Planing is Everything

“Plans are nothing. Planning is everything.” -Dwight Eisenhower

After a week of volunteering, I jumped headlong into my sabbatical project, a dining room table inspired by Sidney Barnsley’s hay rake table. So far, it’s felt like planing is everything.

One of my goals for this project was to use the swamp white oak lumber I harvested in 2008. Many of those boards were wide planks, 12″ and wider, with a few that were 17″ wide and over 8′ long. At 2″ thick, these widest boards weighed in at 90 lbs each, so this first week has been mostly about wrestling big planks, jointing them flat and planing them to a uniform thickness.

Do the twist.

Had I gone to the lumber yard and purchased the lumber, I could have picked boards with less twist or fewer defects, but I wouldn’t have had the same connection to the wood – wood I’ve taken from tree trunk to planks, and now to table.

bushels of shavings

What’s emerging from the bushels of shavings are four boards, each with a gentle arc to the grain that will come together to suggest an ellipse in the rectangular tabletop and provide an interesting counterpoint to the series of butterfly splines I’ll inlay down the center of the table.

elliptical grain pattern

I’ll edge joint and rip each to 10″ wide before the glue-up. Given the amount of twist I had to contend with, it wasn’t practical to insist on using the full width of those 17″ boards. It turned out to be a good decision, granting me much more flexibility and permission.

My initial plan was to do the project in the remaining three weeks I’d have after my week of service, allowing about a week for the top, a week for the base, and a week for the finish. This plan gave me plenty of flexibility: if I need to, I can apply the finish once I return to work. I also left my weekends free in this plan, so if it’s close, I can work through my two remaining weekends.

While I underestimated the work It would take to joint the tabletop pieces, I learned a lot for the next project, and I’m grateful for the flexibility I left in my plan at the start.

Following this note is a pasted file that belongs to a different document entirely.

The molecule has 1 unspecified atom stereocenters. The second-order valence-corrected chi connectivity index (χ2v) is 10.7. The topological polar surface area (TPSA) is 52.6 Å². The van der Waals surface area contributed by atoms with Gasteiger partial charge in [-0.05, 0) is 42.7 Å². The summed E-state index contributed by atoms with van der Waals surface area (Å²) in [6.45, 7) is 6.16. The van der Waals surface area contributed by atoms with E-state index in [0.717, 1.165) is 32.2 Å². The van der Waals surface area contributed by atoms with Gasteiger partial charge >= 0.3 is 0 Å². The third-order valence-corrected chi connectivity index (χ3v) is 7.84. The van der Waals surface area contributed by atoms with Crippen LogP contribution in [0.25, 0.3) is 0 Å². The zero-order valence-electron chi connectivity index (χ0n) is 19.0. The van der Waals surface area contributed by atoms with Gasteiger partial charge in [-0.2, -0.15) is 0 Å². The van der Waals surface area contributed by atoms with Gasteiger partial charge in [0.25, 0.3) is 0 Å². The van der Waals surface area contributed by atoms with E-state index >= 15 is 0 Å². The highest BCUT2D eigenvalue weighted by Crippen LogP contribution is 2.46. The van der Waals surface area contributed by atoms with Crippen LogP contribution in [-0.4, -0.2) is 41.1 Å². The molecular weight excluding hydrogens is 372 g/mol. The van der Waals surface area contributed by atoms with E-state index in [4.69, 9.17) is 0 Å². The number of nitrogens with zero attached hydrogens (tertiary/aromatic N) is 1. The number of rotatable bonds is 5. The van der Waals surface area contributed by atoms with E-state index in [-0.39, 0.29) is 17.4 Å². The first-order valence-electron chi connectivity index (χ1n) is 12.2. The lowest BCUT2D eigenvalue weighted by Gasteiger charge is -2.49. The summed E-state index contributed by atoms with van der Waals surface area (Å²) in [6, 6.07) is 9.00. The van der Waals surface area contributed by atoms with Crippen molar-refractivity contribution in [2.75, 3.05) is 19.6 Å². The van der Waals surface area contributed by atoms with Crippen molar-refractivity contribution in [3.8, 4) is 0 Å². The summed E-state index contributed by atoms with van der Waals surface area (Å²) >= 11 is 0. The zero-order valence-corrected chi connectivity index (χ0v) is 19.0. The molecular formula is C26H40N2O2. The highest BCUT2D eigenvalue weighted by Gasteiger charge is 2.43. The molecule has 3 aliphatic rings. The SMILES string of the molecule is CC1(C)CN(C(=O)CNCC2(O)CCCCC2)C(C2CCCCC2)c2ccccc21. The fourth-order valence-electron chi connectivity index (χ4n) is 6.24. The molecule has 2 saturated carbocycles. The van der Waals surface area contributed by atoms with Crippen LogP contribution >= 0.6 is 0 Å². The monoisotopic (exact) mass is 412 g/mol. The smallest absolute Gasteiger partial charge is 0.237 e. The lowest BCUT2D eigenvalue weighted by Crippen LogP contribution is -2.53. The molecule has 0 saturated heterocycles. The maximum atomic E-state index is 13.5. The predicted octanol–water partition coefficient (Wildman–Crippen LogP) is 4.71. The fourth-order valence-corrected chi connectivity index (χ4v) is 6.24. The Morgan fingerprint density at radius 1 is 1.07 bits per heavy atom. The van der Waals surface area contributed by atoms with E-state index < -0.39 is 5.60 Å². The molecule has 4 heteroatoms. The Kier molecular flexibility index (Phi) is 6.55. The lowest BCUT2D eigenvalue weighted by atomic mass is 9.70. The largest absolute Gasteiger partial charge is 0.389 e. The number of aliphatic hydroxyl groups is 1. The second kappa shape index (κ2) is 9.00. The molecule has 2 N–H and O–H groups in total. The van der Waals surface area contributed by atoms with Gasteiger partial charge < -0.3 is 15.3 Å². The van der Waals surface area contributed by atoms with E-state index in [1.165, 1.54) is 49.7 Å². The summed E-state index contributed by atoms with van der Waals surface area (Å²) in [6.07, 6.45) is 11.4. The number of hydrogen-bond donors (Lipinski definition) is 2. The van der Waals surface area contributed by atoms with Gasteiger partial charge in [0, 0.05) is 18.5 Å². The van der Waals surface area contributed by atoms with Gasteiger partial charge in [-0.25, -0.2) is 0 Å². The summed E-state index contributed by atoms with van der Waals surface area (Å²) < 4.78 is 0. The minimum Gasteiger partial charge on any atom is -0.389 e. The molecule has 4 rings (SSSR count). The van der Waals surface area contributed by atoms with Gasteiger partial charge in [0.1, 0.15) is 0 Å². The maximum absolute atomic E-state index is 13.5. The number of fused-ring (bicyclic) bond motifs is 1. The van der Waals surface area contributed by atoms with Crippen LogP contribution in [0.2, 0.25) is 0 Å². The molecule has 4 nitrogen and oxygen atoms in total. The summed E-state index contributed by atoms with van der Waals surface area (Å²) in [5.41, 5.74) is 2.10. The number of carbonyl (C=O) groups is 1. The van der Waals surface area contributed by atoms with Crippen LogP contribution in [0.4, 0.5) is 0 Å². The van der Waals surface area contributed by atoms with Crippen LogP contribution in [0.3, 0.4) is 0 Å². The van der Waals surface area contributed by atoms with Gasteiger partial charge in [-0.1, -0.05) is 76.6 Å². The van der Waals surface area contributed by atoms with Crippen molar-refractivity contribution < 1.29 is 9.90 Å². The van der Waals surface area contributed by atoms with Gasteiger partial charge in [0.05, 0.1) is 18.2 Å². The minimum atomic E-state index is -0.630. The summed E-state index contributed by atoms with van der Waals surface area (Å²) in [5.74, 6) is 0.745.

I Didn’t Know Jack

For my latest project, I’m working with a lot of 12″ to 18″ wide boards, so jointing by hand is the road home, and the jack plane is getting some serious mileage.

and miles to go before I sleep

While jointing the first two boards, I learned a lot about what makes a jack plane comfortable in my hands.

First, I learned that while my eyes prefer the subtle elegance of the low knob, my hand prefers the taller knob to keep my palm away from the base of the plane.

(Insert knob joke here.)

My No. 4 smoother had a tall knob, so I swapped it for the low knob from my No. 5. Since the smoothing plane swoops in toward the end of the project when the jack has done all the hard work, it seemed like a good trade.


The second lesson I learned was the importance of the horn on the tote. Here on the island of broken totes, the tote that was on my jack was missing its horn, leaving an annoying nub that pressed into the web of my thumb.


Reaching into the parts bin, I found a tote that had broken in half, had been glued back together, and then broken again along the glue line. I glued it together with tinted epoxy, but didn’t quite get the pieces to line up. A shame, really. The rosewood is beautiful on this one.


As I was about to install the re-glued tote on my jack, I looked up and saw the No. 7 jointer plane that’s been sitting on the shelf just looking good since I got my No. 8 a few years ago. The No. 7 tote is compatible with the No. 5 body, if slightly larger. I won’t complain.


I didn’t know my jack plane could be so comfortable in my hands.

Thirty Days

I’m one weekend in to a month-long sabbatical, and catching up on my blog is one of a few goals I have for my time. Over the course of the month, I’ll spend a week with my local Habitat for Humanity, followed by three weeks of woodworking.

The main project I’ll focus on is a dining room table. I fell in love with Sidney Barnsley’s Hay Rake table. I love the honesty of the construction and materials. There is no pretension in the design, no game being played; just an homage to honest work and work’s reward. It seemed the perfect use for the swamp white oak I harvested in the summer of 2008.

In the interest of time, I’ll be taking cues from Don Weber’s rendition, published in the February 2009 issue of Popular Woodworking. The design is available on the magazine’s website.

I’ll deviate somewhat from the plan by making the table about 20″ longer than the one Weber built. The extra length will make optimal use of the space in our dining room without overwhelming it. And that is the beauty of a custom-made piece. You get a piece that will last a lifetime without wearing out its welcome.

To get to this point, I’ve been busily finishing up old projects, tidying up and rearranging to find a better flow. My back saws are tuned up, my workbench is finally complete, and I’m no longer tripping over redundant tools. I’ll take some time this week to make some final preparations, and then we’re off to the races.